Robert Thompson, Trustee Professor and director of the Bleier Center for Television and Popular Culture in the Newhouse School, was quoted in the USA Today story “What’s next for Megyn Kelly? Experts say the options are limited.”
SU’s annual SPAWN conference, Aug. 16-18, focuses on philosophy of perception
The philosophy of perception is the theme of this year’s Syracuse Philosophy Annual Workshop and Network conference (SPAWN) taking place Aug. 16-18 on the Syracuse University campus. The conference involves more than 40 distinguished participants from throughout North America and Europe, including keynote speakers Fred Dretske of Duke University, Mohan Matthen of the University of Toronto and Mike Martin of University College London.
Perception generally refers to awareness gained from the senses. As a field of study, it is one of the oldest and fastest growing in philosophy. “It is difficult to talk about philosophy without talking about perception,” says Bence Nanay, conference organizer and assistant professor of philosophy at SU. He notes that there has been a “big boom” of interest in perception in the past decade. “Many people now take the empirical findings of vision science and psychology very seriously.”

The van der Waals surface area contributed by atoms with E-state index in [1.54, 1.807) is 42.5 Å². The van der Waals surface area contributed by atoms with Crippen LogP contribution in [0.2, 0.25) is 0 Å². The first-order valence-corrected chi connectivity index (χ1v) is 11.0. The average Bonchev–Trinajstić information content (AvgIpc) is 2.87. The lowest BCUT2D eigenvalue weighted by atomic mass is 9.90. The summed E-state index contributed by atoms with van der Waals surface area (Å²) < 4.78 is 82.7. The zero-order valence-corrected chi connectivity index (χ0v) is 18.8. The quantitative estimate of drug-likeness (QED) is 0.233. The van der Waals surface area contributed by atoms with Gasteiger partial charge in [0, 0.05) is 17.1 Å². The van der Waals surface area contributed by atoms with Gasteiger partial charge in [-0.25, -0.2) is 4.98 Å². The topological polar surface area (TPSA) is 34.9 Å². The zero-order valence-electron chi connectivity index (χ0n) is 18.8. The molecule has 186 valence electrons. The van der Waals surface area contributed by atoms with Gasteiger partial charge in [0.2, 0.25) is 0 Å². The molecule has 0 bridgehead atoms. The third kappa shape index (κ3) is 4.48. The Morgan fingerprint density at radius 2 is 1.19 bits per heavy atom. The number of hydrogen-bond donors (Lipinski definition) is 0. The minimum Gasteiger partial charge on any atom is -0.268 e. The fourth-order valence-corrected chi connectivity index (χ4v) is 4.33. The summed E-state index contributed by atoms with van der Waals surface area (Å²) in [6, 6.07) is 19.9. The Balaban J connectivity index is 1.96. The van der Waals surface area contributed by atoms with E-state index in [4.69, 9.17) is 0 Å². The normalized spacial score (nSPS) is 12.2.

SPAWN includes nine paper sessions that address major questions about perception. Older questions, which stretch back thousands of years and are among the most fundamental in philosophy, explore the relationship between perception and knowledge, belief, sensation and imagination. More recent ones encompass hallucination, evolutionary fitness, visual media and empirical research.
One of SPAWN’s distinguishing features is the unique interplay between junior and senior speakers. At most conferences, the senior speakers give the big talks, while the junior speakers provide commentary; here, it’s the other way around. “The junior-senior divide is quite wide, with most junior speakers having gotten their Ph.D.s less than 10 years ago,” explains Nanay, adding that some junior speakers are full professors at major universities. This year’s event features 12 speakers, nine respondents, 12 out-of-town participants–some from as far away as Portugal and the United Kingdom–and several SU graduate students and faculty members.
Founded in 2005 by Tolley Professor and former department chair Robert Van Gulick, SPAWN is an invitation-only annual conference made possible by the Alice Hooker ’34 Endowed Fund for Philosophy. Past themes have been practical reason (2007), value (2006) and consciousness (2005).
SU’s nationally recognized philosophy department is one of the crown jewels of The College of Arts and Sciences. For more information about the college, visit http://thecollege.syr.edu .